Divorce and Federal Taxes: Filing Status

Filing StatusGenerally speaking there are four filing statuses available when you file your federal income taxes: Single, Married Filing Jointly, Married Filing Separately, and Head of Household. Normally, it is pretty easy to decide what filing status you should use. When you’re involved in a divorce case or after being divorced the decision regarding federal tax filing status can be more difficult. If you’re getting divorced in Illinois or were recently divorced in Illinois, keep the following rules for federal tax filing status in mind:

Single: In order to use the status of single, you must be unmarried or legally separated on the last day of the tax year. If you are married and in the process of being divorced, you cannot use single as your filing status.

Married Filing Jointly: In order to use this status, you must be married on the last day of the tax year. In addition, both parties must agree to file jointly. (See my article regarding an Illinois court’s authority to order you to file taxes jointly.) If two parties file a joint return, they are jointly and separately liable for the entire tax unless the IRS later approves a request for innocent spouse relief.

Married Filing Separately: If you are married at the end of the year and you do not qualify for head of household status and do not file a joint return with your spouse, you must use the married filing separately filing status. If you file in this way there are several disadvantages. You cannot take the child and dependent care credit. You cannot take the earned income credit. You cannot take the adoption credit. You cannot take any education credits. If you or your spouse itemize deductions, then both must itemize deductions. As a result, using this filing status usually results in a significantly higher total tax bill.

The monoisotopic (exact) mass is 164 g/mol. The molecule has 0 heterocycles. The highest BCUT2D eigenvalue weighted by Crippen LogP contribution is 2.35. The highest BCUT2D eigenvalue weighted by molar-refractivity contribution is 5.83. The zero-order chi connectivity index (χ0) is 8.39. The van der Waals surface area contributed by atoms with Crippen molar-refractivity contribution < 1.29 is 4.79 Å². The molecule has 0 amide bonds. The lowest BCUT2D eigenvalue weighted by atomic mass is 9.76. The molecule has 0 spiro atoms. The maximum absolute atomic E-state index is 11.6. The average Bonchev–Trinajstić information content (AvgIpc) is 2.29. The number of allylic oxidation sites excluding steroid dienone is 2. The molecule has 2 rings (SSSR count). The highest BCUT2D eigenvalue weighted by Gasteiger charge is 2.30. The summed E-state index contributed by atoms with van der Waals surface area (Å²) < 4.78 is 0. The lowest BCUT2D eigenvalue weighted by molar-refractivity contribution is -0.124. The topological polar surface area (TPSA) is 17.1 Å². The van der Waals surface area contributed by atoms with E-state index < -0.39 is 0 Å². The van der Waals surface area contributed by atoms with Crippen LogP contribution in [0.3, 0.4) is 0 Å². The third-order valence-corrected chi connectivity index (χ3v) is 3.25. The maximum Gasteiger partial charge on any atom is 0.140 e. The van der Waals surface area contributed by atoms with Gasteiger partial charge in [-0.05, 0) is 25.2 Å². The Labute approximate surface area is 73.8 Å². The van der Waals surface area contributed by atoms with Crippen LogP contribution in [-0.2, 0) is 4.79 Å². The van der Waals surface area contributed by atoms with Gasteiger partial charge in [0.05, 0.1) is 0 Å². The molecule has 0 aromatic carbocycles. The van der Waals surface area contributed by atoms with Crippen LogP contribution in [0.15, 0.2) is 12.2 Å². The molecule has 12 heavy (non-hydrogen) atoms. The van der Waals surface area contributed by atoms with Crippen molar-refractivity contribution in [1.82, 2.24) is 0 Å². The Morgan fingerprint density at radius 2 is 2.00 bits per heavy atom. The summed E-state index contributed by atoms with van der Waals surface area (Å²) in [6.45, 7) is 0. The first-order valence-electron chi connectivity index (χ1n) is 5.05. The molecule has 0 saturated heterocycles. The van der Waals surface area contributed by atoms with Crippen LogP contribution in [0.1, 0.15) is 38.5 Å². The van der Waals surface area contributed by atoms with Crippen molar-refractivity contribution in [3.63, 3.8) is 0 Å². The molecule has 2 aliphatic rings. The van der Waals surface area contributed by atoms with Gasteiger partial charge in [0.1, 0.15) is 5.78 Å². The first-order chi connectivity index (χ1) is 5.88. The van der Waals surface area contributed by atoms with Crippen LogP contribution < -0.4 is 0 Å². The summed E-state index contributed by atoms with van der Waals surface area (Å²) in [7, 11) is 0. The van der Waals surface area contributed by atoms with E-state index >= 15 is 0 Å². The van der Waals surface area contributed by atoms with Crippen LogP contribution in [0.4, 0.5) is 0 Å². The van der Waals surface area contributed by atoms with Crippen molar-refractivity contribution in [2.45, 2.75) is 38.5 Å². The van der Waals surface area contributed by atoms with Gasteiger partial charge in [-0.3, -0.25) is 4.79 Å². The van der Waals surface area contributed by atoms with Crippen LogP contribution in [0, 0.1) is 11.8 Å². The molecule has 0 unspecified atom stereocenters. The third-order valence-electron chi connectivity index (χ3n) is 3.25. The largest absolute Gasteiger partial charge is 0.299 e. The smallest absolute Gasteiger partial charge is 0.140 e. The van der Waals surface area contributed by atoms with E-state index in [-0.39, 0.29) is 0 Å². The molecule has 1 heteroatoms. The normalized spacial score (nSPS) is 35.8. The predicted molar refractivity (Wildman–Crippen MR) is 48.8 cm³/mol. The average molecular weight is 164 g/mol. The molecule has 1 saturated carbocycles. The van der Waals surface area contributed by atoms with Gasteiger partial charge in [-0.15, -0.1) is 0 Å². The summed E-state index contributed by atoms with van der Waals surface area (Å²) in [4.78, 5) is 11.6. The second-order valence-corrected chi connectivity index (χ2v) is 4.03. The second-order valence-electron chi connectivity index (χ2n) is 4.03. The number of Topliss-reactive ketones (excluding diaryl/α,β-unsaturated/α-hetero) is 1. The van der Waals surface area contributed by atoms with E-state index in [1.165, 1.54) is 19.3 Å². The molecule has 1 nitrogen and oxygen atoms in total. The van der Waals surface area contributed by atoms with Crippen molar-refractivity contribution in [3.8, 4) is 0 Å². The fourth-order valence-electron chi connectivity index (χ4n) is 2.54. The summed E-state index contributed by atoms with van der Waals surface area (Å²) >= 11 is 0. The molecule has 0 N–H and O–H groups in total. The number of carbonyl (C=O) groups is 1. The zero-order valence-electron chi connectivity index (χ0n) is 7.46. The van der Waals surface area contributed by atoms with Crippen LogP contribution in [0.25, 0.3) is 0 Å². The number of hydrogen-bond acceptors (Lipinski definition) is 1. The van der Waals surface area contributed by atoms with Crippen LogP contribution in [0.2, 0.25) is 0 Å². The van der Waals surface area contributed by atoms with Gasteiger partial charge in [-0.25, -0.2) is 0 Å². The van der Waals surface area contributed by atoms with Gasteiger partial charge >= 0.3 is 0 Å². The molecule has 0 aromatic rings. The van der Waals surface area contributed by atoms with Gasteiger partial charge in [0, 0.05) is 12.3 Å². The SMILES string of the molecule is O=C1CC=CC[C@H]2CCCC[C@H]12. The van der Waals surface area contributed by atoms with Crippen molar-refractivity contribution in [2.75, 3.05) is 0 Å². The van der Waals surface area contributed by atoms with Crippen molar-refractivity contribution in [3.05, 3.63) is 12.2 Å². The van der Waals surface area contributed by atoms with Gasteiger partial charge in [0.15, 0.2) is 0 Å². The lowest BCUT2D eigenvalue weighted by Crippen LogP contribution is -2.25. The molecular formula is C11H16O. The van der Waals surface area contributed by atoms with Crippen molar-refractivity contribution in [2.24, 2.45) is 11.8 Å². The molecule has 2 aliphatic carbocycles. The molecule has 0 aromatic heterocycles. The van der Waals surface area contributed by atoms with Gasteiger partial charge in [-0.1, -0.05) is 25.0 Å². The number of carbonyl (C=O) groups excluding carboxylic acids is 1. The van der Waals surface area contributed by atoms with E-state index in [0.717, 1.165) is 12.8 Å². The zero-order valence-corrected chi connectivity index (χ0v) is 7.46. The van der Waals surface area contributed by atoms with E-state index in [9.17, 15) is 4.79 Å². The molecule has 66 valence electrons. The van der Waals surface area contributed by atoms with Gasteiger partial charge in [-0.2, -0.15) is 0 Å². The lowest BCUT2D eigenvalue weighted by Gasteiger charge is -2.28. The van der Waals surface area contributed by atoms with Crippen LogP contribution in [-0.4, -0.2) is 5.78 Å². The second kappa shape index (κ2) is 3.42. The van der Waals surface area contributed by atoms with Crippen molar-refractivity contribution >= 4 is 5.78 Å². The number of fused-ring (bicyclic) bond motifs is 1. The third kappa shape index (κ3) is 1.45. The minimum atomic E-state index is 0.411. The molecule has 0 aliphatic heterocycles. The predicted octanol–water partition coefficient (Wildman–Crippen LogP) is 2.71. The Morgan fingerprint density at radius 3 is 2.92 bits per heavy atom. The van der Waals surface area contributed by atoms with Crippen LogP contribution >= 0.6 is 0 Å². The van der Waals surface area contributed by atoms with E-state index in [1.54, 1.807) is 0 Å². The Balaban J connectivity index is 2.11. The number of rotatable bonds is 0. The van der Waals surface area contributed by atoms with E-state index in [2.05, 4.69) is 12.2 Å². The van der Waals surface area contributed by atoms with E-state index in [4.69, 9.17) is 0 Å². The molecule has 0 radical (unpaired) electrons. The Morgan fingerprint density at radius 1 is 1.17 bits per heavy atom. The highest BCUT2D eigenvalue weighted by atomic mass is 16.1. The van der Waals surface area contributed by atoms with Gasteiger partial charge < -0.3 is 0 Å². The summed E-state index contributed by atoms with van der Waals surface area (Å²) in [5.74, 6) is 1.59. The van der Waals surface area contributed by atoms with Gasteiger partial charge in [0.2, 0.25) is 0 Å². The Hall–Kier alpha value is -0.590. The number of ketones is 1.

Head of Household: In order to use this status you must be considered unmarried at the end of the year, provide more than half the cost of keeping up a home, and have a qualifying person residing with you. Your child for whom you have custody is usually a qualifying person. There is a special rule that will allow you to use head of household status even if you are married as long as your spouse did not reside with you during the last six months of the year. However, you must also be able to claim a child as an exemption even if you ultimately release the exemption under other special rules.

Bringing it back to the most basic level, absent unusual circumstances, after a divorce the custodial parent would qualify for head of household status regardless of whether they claim the child as a dependent, as long as they could claim the child as a dependent. The non-custodial parent will not qualify for head of household status even if they can claim the child as a dependent under special rules for divorced parents. During a divorce, the same rules would apply as long as the parties did not reside together during the second half of the year.